As president of Ford Motor Co. in the 1960s, Arjay Miller concluded that business leaders could no longer consider pollution, urban riots and other social issues as someone else's problem. He took that agenda to Stanford University's Graduate School of Business, where he served as dean in the 1970s. He put an emphasis on teaching corporate social responsibility and skills applicable to both business and public policy.
Raised on a Nebraska farm with no indoor plumbing, Mr. Miller was an economist and one of the 10 "whiz kids" hired as executives by Ford in 1946 after serving together in a statistical branch of the Army Air Forces.
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A director of companies including Wells Fargo & Co., Levi Strauss & Co. and Washington Post Co., he was exceptionally well-connected. Henry Ford II in 1986 stipulated that, if he was ever kidnapped, Mr. Miller should be in charge of negotiating with his captors. Warren Buffett played his ukulele at Mr. Miller's 100th birthday party.
Mr. Miller died Nov. 3 in Woodside, Calif. He was 101.
Ralph Nader's crusade for safer cars and the Detroit riots of 1967 jolted Mr. Miller into rethinking his approach to business. He saw Mr. Nader's indictment of flimsy automobiles as a justified slap in the industry's face. Auto executives, summoned to Congress to testify about deathtrap cars, were unprepared, he believed, and that led to regulations shaped by government officials with little understanding of the industry.
The riots galvanized business leaders in Detroit, where Mr. Miller became chairman of an economic development committee. "Our primary task was to get jobs for the unemployed in the city," he said in an oral history recorded at Stanford in 2003. "We failed miserably."
At Stanford, he created a public management program aimed at encouraging more students to consider working in government or at nonprofits. Another aim was to teach business students to deal effectively with public officials.
Rawley John Miller Jr., the youngest of eight siblings, was born March 4, 1916, in Shelby, Neb. A sister dubbed him Arjay. Harvesting corn, milking cows and other chores inspired him to seek an easier way of life. Teaching struck him as his best bet.
While he was studying at the University of California, Los Angeles, a young woman named Frances Fearing gave him a B on a test in labor economics. When he complained, she refused to change his grade but "agreed to go out with me. So we got married," he recalled in a 2008 interview.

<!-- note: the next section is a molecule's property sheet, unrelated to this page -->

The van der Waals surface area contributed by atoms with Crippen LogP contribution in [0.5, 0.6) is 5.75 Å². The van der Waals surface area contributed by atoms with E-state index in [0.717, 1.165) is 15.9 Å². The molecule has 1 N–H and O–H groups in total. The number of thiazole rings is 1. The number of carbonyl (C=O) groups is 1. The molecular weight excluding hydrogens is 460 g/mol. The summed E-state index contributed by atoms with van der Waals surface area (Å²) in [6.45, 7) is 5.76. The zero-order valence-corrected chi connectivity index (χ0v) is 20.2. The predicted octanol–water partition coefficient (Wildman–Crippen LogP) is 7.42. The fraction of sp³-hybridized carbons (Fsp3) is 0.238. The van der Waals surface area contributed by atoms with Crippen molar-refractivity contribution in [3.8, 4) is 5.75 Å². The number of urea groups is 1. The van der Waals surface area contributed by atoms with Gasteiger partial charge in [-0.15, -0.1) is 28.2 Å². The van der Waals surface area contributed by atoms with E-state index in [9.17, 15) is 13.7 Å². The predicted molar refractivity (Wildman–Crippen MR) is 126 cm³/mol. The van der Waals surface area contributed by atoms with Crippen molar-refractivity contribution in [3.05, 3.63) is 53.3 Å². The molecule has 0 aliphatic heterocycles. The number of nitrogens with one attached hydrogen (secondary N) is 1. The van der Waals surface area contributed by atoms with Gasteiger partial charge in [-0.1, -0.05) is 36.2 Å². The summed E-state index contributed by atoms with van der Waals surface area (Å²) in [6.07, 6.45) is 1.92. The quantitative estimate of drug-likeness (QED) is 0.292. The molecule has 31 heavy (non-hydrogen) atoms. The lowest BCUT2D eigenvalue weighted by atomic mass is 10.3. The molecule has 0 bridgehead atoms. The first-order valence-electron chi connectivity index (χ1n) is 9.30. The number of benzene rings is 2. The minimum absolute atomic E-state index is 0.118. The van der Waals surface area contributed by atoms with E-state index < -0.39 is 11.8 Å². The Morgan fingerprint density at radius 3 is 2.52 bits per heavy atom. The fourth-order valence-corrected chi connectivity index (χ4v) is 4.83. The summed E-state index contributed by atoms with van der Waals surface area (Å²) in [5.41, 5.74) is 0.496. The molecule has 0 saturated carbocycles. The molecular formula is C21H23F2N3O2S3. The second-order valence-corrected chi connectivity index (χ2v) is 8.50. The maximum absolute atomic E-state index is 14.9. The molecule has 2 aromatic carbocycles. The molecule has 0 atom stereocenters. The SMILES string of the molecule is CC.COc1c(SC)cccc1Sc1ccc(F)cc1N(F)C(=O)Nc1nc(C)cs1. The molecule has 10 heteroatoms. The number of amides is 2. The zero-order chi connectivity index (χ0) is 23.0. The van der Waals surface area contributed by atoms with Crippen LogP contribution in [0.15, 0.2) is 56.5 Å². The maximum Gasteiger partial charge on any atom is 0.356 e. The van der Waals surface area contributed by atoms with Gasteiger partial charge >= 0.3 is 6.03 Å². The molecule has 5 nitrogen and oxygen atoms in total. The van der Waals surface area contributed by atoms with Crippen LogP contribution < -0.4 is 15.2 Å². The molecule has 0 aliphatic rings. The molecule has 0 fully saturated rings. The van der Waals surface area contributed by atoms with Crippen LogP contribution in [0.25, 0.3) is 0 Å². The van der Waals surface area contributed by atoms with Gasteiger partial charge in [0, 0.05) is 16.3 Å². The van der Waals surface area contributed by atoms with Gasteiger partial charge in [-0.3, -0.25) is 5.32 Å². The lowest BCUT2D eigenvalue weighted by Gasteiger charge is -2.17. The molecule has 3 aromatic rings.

After graduating from UCLA in 1937, he entered a doctoral program in economics at the University of California, Berkeley. Before he could finish a dissertation, he was assigned to work with other scholars in the Pentagon, compiling data to help ensure weapons and parts were available where most needed.
He and nine others from that military brain trust -- including Robert McNamara, later U.S. Secretary of Defense -- wanted to stay together after the war. "We thought we could sell ourselves as a package as management experts to industry," Mr. Miller said. Henry Ford II "looked at us and said, 'I want to hire all 10 of you. Just put down your names, how much money you want, and when you can come to work.'"
Mr. Miller helped straighten out Ford's chaotic financial reporting in the late 1940s and spent 23 years at Ford, including five as president. He had two secretaries, two chauffeurs and access to a fleet of corporate aircraft. Still, his power was limited. "Henry was the boss," Mr. Miller once said, according to "The Whiz Kids," a 1993 book by John A. Byrne. "Even though he said, 'You're the boss, Arjay, you make the decision,' Henry didn't mean it."
In 1968, Mr. Ford abruptly replaced him with Semon "Bunkie" Knudsen, poached from General Motors Corp. Mr. Miller was kicked upstairs as a vice chairman. He later said he had "had a fill" of corporate life and welcomed Stanford's offer.
As a dean, he tapped his many business pals for donations to Stanford. "I was on the board of Utah International (a mining company), and I got five endowed chairs out of that board," he told Stanford interviewers.
His wit was quick. A colleague who needed 10 stitches on his forehead after a household mishap joked that doctors had removed his brain. "Why did they need such a big hole?" Mr. Miller shot back.
He urged business leaders to apply "the TV test: Don't ever do anything you wouldn't be willing to explain on TV (to) a national audience or see in the newspapers."
Mr. Miller is survived by two children, three granddaughters and six great grandchildren. His wife of 70 years, Frances, died in 2010.
Global warming was "the biggest disaster coming down the pike at us," Mr. Miller warned in 2008. Even so, he said, "you have to be an optimist in this world. There's reason not to be, but never give up."
--Nicole Friedman contributed to this article.
Write to James R. Hagerty at email@example.com
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November 10, 2017 10:44 ET (15:44 GMT)